|Grandpa Parks||Dub Taylor||Speck's father and Bud's grandfather, Grandpa Parks is always a crass and profane but equally jolly and humorous. Even at the age of 80, he remains girl crazy.|
|P.J. Parks||Kay Lenz||Bud's high school sweetheart and now married to his brother, Parker, P.J. nevertheless has extramarital affairs with both Bud and Speck. Despite being on the edge of middle age, she remains sexy. She is unhappy with her life has a housewife and mother in what she considers to be a boring town. Her adulterous relationships are a source of excitement for her.|
|Ramey Parks||Larry Crane||The illegitimate son of Speck and an unidentified woman, Ramey is scuzzy but friendly and is close to Bud. Ramey seems marginally educated and works for his father in an apparently blue collar capacity. One of the few people who Speck seems to appreciate, Ramey is hailed by Speck as "the best worker I got." Still, Ramey is conscious about being in the shadow of his famous half-brother.|
|Linda||Kate Noonan||Ramey's wife or girlfriend, a simple and modest but cordial hairdresser who runs a home-based salon.|
|Sally Cutler||Deirdre O'Connell||Bud's sister, who works an unspecified night job. She is a nice woman but is emotionally troubled, stemming from marital and financial problems.|
|Mitch Cutler||John Prine||Sally's husband and Bud's brother-in-law, Mitch works for Bud in an unspecified capacity and believes that he's on charity, despite Bud's insistence to the contrary. Mitch suffers from depression and low self-esteem and often doesn't come home at night. He and Sally already lost their farm and remain deeply in debt.|
|Parker Parks||Brent Huff||Bud's brother and P.J.'s husband, Parker is the most polished of the Parks boys. He works for his father, seemingly in a managerial capacity, and has a no-nonsense personality, in sharp contrast to his brothers.|
|Marian Parks||Joanne Jacobson||Speck's wife and Bud's mother, Marian is loving toward her children but seems unhappy with her life, having stayed with her husband despite his adultery, perhaps feeling that she would have no social mobility without him.|
|Bobby Tucker||Tracy Cowles||A member of Bud's entourage, possibly a member of Bud's backing band, Bobby is scuzzy but cordial and seems to be a childhood friend of Bud's. Bobby dislikes Bud's neglect of Alice.|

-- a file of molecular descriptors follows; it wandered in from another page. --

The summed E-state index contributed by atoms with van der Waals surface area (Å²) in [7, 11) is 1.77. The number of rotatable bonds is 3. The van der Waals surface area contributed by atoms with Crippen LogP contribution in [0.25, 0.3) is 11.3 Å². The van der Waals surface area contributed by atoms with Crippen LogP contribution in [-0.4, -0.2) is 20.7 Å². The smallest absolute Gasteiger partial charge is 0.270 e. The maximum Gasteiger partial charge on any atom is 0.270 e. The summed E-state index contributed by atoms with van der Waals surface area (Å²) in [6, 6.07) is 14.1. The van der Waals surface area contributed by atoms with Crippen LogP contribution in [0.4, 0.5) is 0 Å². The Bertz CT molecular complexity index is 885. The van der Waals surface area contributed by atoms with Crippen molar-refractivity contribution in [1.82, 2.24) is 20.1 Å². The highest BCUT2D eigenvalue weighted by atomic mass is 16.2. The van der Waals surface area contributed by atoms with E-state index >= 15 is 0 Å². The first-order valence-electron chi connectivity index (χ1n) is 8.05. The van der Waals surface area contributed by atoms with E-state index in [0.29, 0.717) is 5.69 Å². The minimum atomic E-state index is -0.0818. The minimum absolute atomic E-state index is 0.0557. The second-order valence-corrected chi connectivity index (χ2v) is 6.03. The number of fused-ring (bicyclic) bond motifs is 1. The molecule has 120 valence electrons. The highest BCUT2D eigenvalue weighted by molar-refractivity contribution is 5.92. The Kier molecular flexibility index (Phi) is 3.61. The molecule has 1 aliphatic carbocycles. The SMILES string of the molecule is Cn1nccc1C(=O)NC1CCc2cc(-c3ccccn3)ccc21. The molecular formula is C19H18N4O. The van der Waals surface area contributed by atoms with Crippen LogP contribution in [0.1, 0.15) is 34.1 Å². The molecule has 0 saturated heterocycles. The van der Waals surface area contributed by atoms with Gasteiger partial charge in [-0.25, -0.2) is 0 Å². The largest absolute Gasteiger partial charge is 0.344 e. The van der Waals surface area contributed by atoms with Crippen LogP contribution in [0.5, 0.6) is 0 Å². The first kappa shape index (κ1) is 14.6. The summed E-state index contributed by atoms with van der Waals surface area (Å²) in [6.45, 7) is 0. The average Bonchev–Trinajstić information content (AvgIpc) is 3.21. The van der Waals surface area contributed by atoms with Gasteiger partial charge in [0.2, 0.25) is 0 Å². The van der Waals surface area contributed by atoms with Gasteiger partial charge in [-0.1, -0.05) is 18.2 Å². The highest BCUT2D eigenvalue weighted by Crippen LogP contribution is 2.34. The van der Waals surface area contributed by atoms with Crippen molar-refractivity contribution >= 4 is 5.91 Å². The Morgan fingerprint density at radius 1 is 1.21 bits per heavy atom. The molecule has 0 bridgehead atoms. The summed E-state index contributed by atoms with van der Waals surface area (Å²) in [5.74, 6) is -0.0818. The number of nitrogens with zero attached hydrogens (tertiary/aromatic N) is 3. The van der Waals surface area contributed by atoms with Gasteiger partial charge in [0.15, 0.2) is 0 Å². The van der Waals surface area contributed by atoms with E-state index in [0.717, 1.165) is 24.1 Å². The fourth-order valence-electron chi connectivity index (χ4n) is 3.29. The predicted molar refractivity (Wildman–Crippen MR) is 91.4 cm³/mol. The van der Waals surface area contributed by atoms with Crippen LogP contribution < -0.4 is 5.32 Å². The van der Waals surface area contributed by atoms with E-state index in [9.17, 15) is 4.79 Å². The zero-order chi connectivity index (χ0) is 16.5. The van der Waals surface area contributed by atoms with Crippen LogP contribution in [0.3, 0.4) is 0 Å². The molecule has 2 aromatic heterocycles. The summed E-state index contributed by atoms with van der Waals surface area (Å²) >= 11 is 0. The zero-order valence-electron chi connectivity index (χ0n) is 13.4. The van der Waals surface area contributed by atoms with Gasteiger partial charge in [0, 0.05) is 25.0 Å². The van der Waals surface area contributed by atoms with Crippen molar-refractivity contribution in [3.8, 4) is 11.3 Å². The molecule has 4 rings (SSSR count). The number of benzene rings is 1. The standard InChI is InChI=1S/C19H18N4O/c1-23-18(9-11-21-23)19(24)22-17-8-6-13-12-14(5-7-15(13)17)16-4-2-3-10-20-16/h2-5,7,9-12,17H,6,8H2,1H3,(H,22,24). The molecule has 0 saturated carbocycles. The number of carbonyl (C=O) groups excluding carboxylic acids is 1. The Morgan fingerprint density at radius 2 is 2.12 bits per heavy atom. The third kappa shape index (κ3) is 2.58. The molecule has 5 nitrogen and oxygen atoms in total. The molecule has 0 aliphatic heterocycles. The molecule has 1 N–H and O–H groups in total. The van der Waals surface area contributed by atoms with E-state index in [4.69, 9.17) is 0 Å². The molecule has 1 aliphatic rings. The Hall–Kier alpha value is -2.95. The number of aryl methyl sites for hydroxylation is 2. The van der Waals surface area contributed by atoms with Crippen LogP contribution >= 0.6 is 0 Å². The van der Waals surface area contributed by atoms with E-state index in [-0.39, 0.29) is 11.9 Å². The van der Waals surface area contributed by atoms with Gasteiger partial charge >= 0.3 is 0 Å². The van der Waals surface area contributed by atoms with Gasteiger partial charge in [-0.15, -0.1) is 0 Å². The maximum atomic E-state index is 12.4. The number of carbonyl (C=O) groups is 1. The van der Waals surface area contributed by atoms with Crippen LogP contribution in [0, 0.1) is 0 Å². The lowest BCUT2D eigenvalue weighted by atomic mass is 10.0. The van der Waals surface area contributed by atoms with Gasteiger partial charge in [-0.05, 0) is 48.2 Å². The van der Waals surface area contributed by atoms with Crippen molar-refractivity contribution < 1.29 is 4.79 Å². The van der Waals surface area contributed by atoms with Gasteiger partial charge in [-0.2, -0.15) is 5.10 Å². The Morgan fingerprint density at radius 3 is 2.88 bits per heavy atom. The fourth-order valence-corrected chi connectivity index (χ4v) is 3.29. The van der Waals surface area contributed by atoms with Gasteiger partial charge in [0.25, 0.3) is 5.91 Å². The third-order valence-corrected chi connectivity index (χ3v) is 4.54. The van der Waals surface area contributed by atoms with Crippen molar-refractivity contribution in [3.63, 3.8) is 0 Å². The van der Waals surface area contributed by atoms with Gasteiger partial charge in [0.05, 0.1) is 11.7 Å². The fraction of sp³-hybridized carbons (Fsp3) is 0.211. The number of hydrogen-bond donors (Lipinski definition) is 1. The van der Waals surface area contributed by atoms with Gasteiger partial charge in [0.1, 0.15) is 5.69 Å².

|Grandma Parks||Mary Tom Crain||Speck's mother and Bud's grandmother, Grandma Parks is a traditional housewife. Outgoing, she uses sarcasm and humor, mostly goodnatured, to deal with three generations of wild men in her life.|
|Terri Jo Parks||Melissa Ann Hackman||Bud's and Alice's quiet and well behaved daughter, about eight years old.|
Falling from Grace was given a very limited release in February 1992, only being shown in select cinemas across America. Being produced on an estimated $3 million budget, the film was a significant box office flop, only taking in $231,826 in domestic ticket sales. Columbia Pictures removed it from theaters in March 1992, not even a month after the film's limited release was announced.
Critical reception was a bit more gracious, but even so, some critics reacted very harshly towards the film. Among its biggest fans were Siskel and Ebert. On their television program in February 1992, the film received a "Two Thumbs Up" rating with Gene Siskel saying it was a very well written, acted, directed, honest and intelligent film and even captured small town life better than films like Driving Miss Daisy and Steel Magnolias, which received Oscar recognition. He even ranked it as high as Tender Mercies, the 1983 Oscar-winning film with Robert Duvall as a struggling country singer. Roger Ebert agreed with Siskel claiming that he was surprised how great the directing and acting was, and said that he wanted the word to get around that it was one of the best films of the year, although this film never actually made Siskel and Ebert's Best List for the year of 1992.
Peter Travers of Rolling Stone also gave the film a positive review. Among the critics who had a passionate dislike for the film were Jeffrey Lyons and Michael Medved of the television program Sneak Previews. Leonard Maltin also had a strong dislike for the film. In his book Leonard Maltin's Movie and Video Guide he gave the film a BOMB rating (the worst rating a film can receive from Maltin), calling it "warmed over Larry McMurtry tripe," saying Kay Lenz's performance was the only thing to avoid cliche and that Mellencamp's performance was "simply boring."
|Falling From Grace|
|Soundtrack album by various artists|
- "Bud's Theme" (Instrumental) – Lisa Germano
- "Cradle of the Interstate" – Nanci Griffith
- "Whiskey Burnin'" – Larry Crane
- "Common Day Man" – Dwight Yoakam
- "It Don't Scare Me None" – John Mellencamp
- "Searchin' for the Perfect Girl" – Pure Jam
- "All the Best" – John Prine
- "Hold Me Like You Used to Do" – Qkumbrz
- "Sweet Suzanne" – Buzzin' Cousins (John Mellencamp, Dwight Yoakam, John Prine, Joe Ely, James McMurtry)
- "Nothing's for Free" – John Mellencamp
- "Little Children" (Instrumental) – Lisa Germano
- "Days Like These" – Janis Ian
- "Falling from Grace" – Larry Rollins